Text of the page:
Report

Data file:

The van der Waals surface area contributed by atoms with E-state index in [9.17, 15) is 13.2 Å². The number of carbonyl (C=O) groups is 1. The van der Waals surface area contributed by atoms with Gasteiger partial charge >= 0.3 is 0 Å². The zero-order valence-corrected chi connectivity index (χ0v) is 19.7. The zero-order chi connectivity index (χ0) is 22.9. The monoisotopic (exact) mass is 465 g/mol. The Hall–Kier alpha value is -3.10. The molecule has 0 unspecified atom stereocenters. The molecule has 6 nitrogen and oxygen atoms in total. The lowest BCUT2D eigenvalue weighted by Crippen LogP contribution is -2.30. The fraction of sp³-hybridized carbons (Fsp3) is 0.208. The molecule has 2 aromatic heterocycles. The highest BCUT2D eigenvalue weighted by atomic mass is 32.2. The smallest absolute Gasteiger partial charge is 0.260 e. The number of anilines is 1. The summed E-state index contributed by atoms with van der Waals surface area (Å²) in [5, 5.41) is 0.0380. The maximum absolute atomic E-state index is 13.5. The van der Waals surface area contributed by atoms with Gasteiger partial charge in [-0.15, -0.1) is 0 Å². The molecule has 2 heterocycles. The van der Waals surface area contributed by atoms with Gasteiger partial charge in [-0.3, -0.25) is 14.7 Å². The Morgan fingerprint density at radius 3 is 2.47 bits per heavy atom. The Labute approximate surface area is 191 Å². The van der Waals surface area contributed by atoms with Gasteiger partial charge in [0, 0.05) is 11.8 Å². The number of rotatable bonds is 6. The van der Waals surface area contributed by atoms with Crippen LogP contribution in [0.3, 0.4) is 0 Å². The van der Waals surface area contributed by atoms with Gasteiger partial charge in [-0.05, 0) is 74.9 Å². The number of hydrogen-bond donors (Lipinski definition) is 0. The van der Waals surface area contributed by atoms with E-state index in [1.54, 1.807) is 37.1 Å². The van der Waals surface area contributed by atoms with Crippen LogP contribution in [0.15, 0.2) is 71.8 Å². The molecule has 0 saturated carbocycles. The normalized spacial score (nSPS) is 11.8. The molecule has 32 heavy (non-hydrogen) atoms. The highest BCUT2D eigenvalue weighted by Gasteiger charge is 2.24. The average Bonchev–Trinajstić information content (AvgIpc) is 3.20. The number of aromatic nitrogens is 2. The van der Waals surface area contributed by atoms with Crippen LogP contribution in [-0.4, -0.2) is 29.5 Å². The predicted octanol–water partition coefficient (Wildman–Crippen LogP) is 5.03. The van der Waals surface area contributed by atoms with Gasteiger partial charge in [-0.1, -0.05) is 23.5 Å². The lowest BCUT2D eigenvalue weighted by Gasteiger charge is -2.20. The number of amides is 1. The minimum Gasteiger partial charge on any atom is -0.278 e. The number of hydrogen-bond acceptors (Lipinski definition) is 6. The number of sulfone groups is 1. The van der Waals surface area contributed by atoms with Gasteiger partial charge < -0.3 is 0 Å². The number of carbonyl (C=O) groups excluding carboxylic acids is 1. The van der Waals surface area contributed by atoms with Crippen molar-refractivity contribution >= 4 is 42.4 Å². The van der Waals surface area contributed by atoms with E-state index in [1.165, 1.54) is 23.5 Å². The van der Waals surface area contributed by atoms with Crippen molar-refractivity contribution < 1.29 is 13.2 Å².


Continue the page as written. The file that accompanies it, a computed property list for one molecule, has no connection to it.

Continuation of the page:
Smoothed Seismicity Rates Karen Felzer USGS Smoothed seismicity • Smoothed seismicity is used in many forecasts, including the National Hazard Maps and UCERF2, to help constrain the off-fault hazard. • It has been statistically demonstrated that smoothed seismicity is predictive of future earthquakes (Kagan and Jackson, 2000; Kafka 2007). It works for small earthquakes and for M>6 (Kafka, 2007). An upper magnitude limit for applicability has not been demonstrated. Potential smoothing methods for UCERF 3 • National Hazard Map smoothing method (Frankel, 1996) • Helmstetter et al. (2007) smoothing method (Currently winning RELM Southern California 5 year earthquake forecasting test) • Modified Helmstetter et al. (this talk) National Hazard Map smoothing method linear scale • The catalog is declustered using Gardner and Knopoff (1975) • The Weichert method is used to calculate rates in each bin from M≥4, M≥5, and M≥6 earthquakes from different periods. • Rates are smoothed around each bin using a Gaussian kernel and a fixed 50 km smoothing constant. Map created from 1850-2010 catalog data Helmstetter et al. (2007) smoothing method log10 scale • The catalog is declustered using Reasenberg (1985). Remaining catalog still has some clustering. • M≥2 earthquakes are used from >1981 only. • A Gaussian or power law kernel with an adaptive smoothing constant is expanded around each hypocenter. Map uses 1981-2005 catalog data Modified Helmstetter et al. (2007) smoothing method log10 scale 1850-2010 catalog data • No declustering.* • Uses M≥4 seismicity back to 1850, all magnitudes treated equally.* • Uses power law kernels centered at each hypocenter, with the Helmstetter adaptive smoothing constant. • Calculates smoothed values at bin centers rather than integrating across bins.* • Only relative rates have been calculated for the current implementation. *Improves result *Makes life simpler The different methods can be evaluated using the MLE Gain given in Helmstetter et al. (2007) G exp( L L unif ) N G = Gain L = log likelihood of forecasting map Lunif = log likelihood of a uniform probability map N = Number of earthquakes Evaluation is performed only within the UCERF polygon Retrospective tests performed • NHM vs. modified Helmstetter for forecast of M≥6 earthquakes over 1957-2006 (50 yrs): 30% higher gain for Helmstetter. • Modified Helmstetter with no declustering vs. modified Helmstetter with Gardner and Knopoff (1975) declustering : Non-declustered tend to have a higher gain, but statistical difference not established. Reasenberg (1985) declustering may improve results. Retrospective tests needed • NHM vs. Helmstetter over multiple 1 and 5 year periods. • Modified Helmstetter vs. full Helmstetter over 1 year, 5 year, and 50 year periods. • More tests with declustering (discussion coming up next!). Arguments against declustering • All declustering methods are to some degree arbitrary and incomplete. • Earthquakes continue in aftershock zones for years. We would not want to miss the next Hector Mine or Christchurch. • Current declustering methods bias magnitudefrequency statistics by a-posteriori removing the smaller earthquakes in a cluster. This is not helpful for a-priori forecasting. Darfield, M 7.1 Failing to predict aftershocks is not helpful Christchurch, M 6.3 Sorry, but according to our b value you didn’t have an earthquake! Arguments for declustering • Some declustered forecasts appear to perform better. Why? Some thoughts: • Declustering emphasizes larger earthquakes. More aftershocks occur around larger earthquakes => higher future risk in these areas. • Declustering effectively decreases the hazard from aftershock zones that may have been much more active in the past than at present. However, the risk from still-active aftershock zones might be decreased too much by rigorous declustering. A proposed modified approach 1) Use ETAS, rather than straight smoothing, to model very large/recent earthquakes that are still producing aftershocks at a rapid rate. This will give the larger earthquakes the extra risk, at a presumably more correct rate. 2) Decrease the risk associated with earthquakes in long-dormant aftershock zones, using empirical measures or ETAS to estimate amount of decrease. 3) Do not alter the magnitude-frequency distribution 4) Test, Test, Test!!! Decisions that need to be made • Smoothing method: NHM, Helmstetter, modified Helmstetter ? • Declustering: Gardner and Knopoff, Reasenberg , no declustering, or the modified approach? • Magnitude-frequency distribution: Declustered distribution, or full catalog magnitude-frequency distribution? Decisions that need to be made • What tests will be definitive for choosing one method over another? What confidence level do we want of improvement before selecting a new method? • Is there a measure of performance that we want besides the Helmstetter MLE Gain? Some differences between Helmstetter et al. and NHM Helmstetter et al. National Hazard Map Minimum magnitude 2.0 (1981-2005) 4.0, 5.0, 6.0 (1850-2010) Smoothing constant Distance to nth neighbor 50 km Binning Smoothing kernel Smoothing kernel drawn around drawn around the each hypocenter center of each bin